SENATOR BENJAMIN L. CARDIN (D-MD)
SENATE ENVIRONMENT & PUBLIC WORKS COMMITTEE
HEARING ON “THE ENVIRONMENTAL PROTECTION AGENCY’S FISCAL 2008 BUDGET REQUEST”
Wednesday, March 7, 2007
Thank you, Madam Chairman, for scheduling this hearing on EPA’s fiscal 2008 budget request. I am deeply concerned that this budget request fails to provide the investments needed to restore the health of our nation’s waters and of the Chesapeake Bay , in particular.
Last month marked the 20th anniversary of the enactment of the Water Quality Act of 1987 – the last time the Clean Water Act was reauthorized.
That act reaffirmed the goals of eliminating pollution from our nation's lakes, rivers, and coastal waters, and it established the Clean Water State Revolving Loan Fund (SRF). It also formally authorized the Chesapeake Bay Program to help protect and restore our nation’s largest estuary.
By cutting the Clean Water State Revolving Fund by nearly $400 million below the FY 2007 level approved by the Congress – the biggest cuts of any EPA program -- and severely shortchanging the funds necessary for cleaning up the Chesapeake Bay, this budget, in my view, threatens to set back our efforts to attain the goals of the Clean Water Act and the Chesapeake Bay Program.
The need for additional investment in water quality improvement programs is well documented. EPA’s most recent state-by-state survey of wastewater infrastructure published in august 2003 detailed a total need of more than $181 billion for publicly owned wastewater treatment facilities and other eligible activities under the Clean Water Act to control pollution from storm water and non-point sources.
An October 2004 report of the Chesapeake Bay Watershed Blue Ribbon Finance Panel concluded that “…(t)he (Chesapeake Bay) Program cannot meet the future challenges of restoring the Bay because it lacks the funds to do so.”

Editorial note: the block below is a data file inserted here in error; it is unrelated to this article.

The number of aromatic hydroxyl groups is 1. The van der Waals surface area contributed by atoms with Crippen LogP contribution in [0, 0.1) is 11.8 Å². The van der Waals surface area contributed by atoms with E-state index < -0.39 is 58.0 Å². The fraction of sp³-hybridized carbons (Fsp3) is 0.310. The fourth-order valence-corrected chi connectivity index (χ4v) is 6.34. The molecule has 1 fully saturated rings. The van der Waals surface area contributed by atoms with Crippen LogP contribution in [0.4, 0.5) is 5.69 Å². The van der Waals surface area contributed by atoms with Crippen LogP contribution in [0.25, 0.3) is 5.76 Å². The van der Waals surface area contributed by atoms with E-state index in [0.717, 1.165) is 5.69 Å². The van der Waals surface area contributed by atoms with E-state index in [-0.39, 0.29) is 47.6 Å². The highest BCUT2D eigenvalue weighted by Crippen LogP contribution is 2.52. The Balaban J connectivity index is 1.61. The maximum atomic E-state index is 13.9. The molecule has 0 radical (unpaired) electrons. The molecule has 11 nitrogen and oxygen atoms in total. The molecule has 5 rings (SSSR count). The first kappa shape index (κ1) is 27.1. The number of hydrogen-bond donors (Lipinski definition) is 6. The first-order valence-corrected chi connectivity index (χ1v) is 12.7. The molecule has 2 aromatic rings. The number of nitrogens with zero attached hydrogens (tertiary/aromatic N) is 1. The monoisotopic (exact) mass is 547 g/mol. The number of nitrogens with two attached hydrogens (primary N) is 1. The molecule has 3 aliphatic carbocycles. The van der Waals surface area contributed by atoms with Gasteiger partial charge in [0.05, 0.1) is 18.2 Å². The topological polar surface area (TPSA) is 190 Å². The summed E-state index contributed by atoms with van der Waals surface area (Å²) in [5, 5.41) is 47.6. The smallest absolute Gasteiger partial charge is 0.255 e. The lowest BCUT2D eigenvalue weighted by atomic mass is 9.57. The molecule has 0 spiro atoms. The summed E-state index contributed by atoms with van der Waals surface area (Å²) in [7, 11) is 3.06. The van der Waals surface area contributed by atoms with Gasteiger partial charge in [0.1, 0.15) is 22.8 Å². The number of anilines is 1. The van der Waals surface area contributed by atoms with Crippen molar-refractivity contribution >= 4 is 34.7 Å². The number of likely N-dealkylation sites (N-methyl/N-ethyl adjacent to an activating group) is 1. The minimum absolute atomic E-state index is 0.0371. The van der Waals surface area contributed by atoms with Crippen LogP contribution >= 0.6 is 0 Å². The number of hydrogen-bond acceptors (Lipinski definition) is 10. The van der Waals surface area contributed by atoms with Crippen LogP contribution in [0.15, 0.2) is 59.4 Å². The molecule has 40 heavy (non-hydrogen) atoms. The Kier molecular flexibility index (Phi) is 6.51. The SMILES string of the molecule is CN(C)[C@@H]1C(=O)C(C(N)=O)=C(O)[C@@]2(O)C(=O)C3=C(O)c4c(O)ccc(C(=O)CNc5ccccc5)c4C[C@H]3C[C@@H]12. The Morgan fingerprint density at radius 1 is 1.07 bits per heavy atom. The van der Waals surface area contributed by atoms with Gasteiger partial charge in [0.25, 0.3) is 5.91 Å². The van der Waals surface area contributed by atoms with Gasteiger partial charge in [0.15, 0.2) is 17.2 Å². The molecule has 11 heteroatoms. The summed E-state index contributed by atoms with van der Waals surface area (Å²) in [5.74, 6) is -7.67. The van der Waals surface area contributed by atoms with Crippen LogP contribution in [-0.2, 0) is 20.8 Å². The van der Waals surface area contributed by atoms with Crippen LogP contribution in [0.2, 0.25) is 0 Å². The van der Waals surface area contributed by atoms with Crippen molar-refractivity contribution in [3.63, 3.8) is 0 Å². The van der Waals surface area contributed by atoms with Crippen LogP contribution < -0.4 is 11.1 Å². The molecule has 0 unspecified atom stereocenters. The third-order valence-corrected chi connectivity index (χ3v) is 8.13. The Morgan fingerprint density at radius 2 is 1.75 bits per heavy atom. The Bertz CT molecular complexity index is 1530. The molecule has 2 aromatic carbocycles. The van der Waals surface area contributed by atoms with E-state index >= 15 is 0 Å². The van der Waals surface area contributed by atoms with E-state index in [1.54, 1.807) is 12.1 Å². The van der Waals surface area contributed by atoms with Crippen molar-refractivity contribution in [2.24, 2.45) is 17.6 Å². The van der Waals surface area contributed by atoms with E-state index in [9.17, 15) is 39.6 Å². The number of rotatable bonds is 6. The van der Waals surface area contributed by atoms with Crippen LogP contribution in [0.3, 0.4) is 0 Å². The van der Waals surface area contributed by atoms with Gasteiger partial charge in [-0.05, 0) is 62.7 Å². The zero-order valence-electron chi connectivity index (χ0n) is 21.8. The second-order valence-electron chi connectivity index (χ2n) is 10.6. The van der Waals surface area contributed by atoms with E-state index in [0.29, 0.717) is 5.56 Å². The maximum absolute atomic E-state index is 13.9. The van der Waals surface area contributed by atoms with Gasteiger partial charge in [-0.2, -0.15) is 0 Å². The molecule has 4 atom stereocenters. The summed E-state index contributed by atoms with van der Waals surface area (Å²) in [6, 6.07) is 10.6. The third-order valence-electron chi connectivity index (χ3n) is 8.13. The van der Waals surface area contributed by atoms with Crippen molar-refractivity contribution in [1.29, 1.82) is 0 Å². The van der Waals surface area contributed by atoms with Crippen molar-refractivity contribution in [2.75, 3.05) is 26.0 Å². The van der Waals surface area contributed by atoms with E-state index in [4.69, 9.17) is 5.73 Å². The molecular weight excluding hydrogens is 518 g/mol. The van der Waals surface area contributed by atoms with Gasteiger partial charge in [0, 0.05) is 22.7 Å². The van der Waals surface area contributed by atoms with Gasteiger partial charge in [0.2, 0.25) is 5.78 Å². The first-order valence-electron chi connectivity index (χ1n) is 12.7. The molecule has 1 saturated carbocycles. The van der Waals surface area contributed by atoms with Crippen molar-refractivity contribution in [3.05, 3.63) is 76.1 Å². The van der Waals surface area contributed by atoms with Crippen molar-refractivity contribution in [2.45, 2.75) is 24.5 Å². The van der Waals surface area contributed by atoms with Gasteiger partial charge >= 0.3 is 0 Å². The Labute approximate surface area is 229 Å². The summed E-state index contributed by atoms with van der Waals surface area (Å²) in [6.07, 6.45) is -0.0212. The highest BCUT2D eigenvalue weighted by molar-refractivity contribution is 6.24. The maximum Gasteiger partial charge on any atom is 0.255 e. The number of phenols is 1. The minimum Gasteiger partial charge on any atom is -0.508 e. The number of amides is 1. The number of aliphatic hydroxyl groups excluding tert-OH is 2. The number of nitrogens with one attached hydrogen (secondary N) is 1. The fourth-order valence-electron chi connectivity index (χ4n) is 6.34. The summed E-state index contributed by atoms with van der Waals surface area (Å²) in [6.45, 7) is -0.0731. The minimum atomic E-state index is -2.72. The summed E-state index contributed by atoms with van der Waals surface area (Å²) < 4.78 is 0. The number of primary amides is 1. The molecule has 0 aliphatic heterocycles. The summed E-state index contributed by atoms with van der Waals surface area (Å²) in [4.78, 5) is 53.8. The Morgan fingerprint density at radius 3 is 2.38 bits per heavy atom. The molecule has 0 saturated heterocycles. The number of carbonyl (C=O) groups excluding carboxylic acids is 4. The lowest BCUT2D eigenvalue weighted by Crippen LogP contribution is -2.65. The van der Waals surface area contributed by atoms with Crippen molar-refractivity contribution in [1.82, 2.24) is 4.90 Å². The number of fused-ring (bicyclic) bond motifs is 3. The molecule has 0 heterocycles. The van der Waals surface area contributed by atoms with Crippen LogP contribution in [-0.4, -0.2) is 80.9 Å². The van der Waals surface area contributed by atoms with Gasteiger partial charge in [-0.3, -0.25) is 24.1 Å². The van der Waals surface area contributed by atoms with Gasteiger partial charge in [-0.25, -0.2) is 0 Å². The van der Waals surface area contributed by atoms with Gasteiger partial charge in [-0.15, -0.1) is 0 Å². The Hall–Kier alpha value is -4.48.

The report identified a total need for $28 billion in investments to finance pollution reductions, including $6 billion for upgrading more than 400 major sewage treatment plants in the watershed with enhanced nitrogen removal.
Yet, the Administration’s Fiscal 2008 budget request proposes to cut the principal federal source of assistance to state and local governments for upgrading sewage treatment plants from $1.1 billion to $687.5 million – a cut of $384 million.
Under the President’s budget, Maryland would be cut $9.5 million below this year’s level and nearly 50% from FY 2001.
The cuts for the Chesapeake Bay area states of Maryland, Virginia, Pennsylvania and the District of Columbia total $35.3 million below the current year and $58.7 million below the FY 01 levels.
The EPA Chesapeake Bay Program would essentially be funded at the same level that Congress appropriated in fiscal 2006.
I recognize that EPA faces budget constraints. But it is critical that the federal government maintain a strong partnership with the states by sharing the burden of improving the nation’s water infrastructure and restoring the water quality of the Chesapeake Bay.
I look forward to hearing the testimony of Administrator Johnson and the rationale behind this budget proposal.